Created by Rensselaer Polytechnic Institute students in 1996, this Web page has links to the various parts of a detailed review of Bush's article. There are an Introduction, Historical Perspectives of the article, Philosophical Perspectives, Bush's Technological Predictions, and a Hypertexting link going to Raising the Issue "What is Hypertexting?"
"Memex" at the Electronic Labyrinth
http://jefferson.village.virginia.edu/elab (Click the Index link, then the M link)
Scroll to the Memex links group and click the memex link for a page with a definition of memex and information about it in Vannevar Bush's "As We May Think" article. On this page, see also links to data on Bush's involvement with memex, and explanations of special words related to memex (e.g., nodes, path, and link).
"Micro and Scientific" at What Kinds of Photography Are There?
Among the nine kinds of photography for which information is provided here, note especially "Micro and Scientific," one of the kinds of photography that Bush mentioned in his article "As We May Think." See other information on photography, such as basics, composition, and history, in the Focus on Photography area found via a link at the bottom of the page and at http://azuswebworks.com/photography/index.html.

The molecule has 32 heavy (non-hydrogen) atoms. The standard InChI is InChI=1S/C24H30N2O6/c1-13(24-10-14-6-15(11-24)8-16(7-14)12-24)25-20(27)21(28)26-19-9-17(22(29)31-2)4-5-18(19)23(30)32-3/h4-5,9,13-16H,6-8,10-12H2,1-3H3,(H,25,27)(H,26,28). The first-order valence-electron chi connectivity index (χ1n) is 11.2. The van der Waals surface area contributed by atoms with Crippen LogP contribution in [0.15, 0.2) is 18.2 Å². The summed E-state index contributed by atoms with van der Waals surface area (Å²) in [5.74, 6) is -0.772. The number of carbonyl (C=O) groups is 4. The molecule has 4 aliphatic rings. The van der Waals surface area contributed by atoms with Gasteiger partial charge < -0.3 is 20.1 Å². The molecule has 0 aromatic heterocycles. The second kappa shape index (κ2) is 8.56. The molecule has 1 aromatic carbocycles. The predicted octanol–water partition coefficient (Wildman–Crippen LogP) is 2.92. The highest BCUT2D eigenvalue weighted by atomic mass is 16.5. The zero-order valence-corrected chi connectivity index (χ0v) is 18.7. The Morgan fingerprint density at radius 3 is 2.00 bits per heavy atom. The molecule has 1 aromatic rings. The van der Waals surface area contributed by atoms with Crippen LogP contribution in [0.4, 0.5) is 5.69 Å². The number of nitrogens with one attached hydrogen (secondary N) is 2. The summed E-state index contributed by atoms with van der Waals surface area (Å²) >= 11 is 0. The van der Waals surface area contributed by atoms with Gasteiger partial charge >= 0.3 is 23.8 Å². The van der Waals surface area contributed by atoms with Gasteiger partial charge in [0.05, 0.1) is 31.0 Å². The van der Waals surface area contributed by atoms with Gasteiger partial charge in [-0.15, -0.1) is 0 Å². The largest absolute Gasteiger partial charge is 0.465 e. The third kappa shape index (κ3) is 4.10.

Photography in Your Science Fair Project
Click links to the article "How Photographs Help Your Science Fair Presentation," Introduction; Special Techniques (such as photomicrophotography), General Picture Taking Techniques, Photography Guidelines with Considerations and Questions, and a Science Fair Main Page with information on ways that photography can be useful in the study of, and research in, the sciences (as referred to in Bush's "As We May Think").
"Stereoscopy: Where Did It Come From? Where Will It Lead?"
This article by Harold Layer was published in Exposure magazine, Fall 1979. It provides information on Galileo and Newton and other scientists, revealing connections between science and photography, binocular vision, the evolution of basic stereo concepts, and the events leading to the discovery of stereoscopy (one of the types of photography that Vannevar Bush mentioned in his article "As We May Think"). Related links are included.
Events in the Life of Vannevar Bush
This Web site provides a timeline of Bush's accomplishments and publications, plus quotations by him and others, including Franklin Roosevelt who was the U.S. President at the time that Bush's article "As We May Think" was written.